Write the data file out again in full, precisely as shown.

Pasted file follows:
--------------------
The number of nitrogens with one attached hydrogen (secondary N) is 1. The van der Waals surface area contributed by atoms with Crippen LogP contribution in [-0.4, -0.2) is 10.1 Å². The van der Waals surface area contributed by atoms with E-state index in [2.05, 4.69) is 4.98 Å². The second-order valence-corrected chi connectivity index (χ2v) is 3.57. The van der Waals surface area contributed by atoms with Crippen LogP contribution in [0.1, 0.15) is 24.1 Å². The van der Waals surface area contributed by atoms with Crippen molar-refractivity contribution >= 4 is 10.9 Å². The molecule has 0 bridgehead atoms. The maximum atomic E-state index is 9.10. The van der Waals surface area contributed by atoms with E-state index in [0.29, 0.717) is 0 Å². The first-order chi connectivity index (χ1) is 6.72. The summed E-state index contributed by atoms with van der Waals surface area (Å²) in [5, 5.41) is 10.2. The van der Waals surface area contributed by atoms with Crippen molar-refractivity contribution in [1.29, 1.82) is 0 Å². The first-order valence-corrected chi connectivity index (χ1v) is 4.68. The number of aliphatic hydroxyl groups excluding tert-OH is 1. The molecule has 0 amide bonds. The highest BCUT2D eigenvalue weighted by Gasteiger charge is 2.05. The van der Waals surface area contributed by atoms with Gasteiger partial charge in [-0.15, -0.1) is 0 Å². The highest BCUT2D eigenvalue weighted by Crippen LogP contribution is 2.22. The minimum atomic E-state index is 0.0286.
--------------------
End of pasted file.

The number of nitrogens with one attached hydrogen (secondary N) is 1. The van der Waals surface area contributed by atoms with Crippen LogP contribution in [-0.4, -0.2) is 10.1 Å². The van der Waals surface area contributed by atoms with E-state index in [2.05, 4.69) is 4.98 Å². The second-order valence-corrected chi connectivity index (χ2v) is 3.57. The van der Waals surface area contributed by atoms with Crippen LogP contribution in [0.1, 0.15) is 24.1 Å². The van der Waals surface area contributed by atoms with Crippen molar-refractivity contribution >= 4 is 10.9 Å². The molecule has 0 bridgehead atoms. The maximum atomic E-state index is 9.10. The van der Waals surface area contributed by atoms with E-state index in [0.29, 0.717) is 0 Å². The first-order chi connectivity index (χ1) is 6.72. The summed E-state index contributed by atoms with van der Waals surface area (Å²) in [5, 5.41) is 10.2. The van der Waals surface area contributed by atoms with Crippen molar-refractivity contribution in [1.29, 1.82) is 0 Å². The first-order valence-corrected chi connectivity index (χ1v) is 4.68. The number of aliphatic hydroxyl groups excluding tert-OH is 1. The molecule has 0 amide bonds. The highest BCUT2D eigenvalue weighted by Gasteiger charge is 2.05. The van der Waals surface area contributed by atoms with Gasteiger partial charge in [-0.15, -0.1) is 0 Å². The highest BCUT2D eigenvalue weighted by Crippen LogP contribution is 2.22. The minimum atomic E-state index is 0.0286.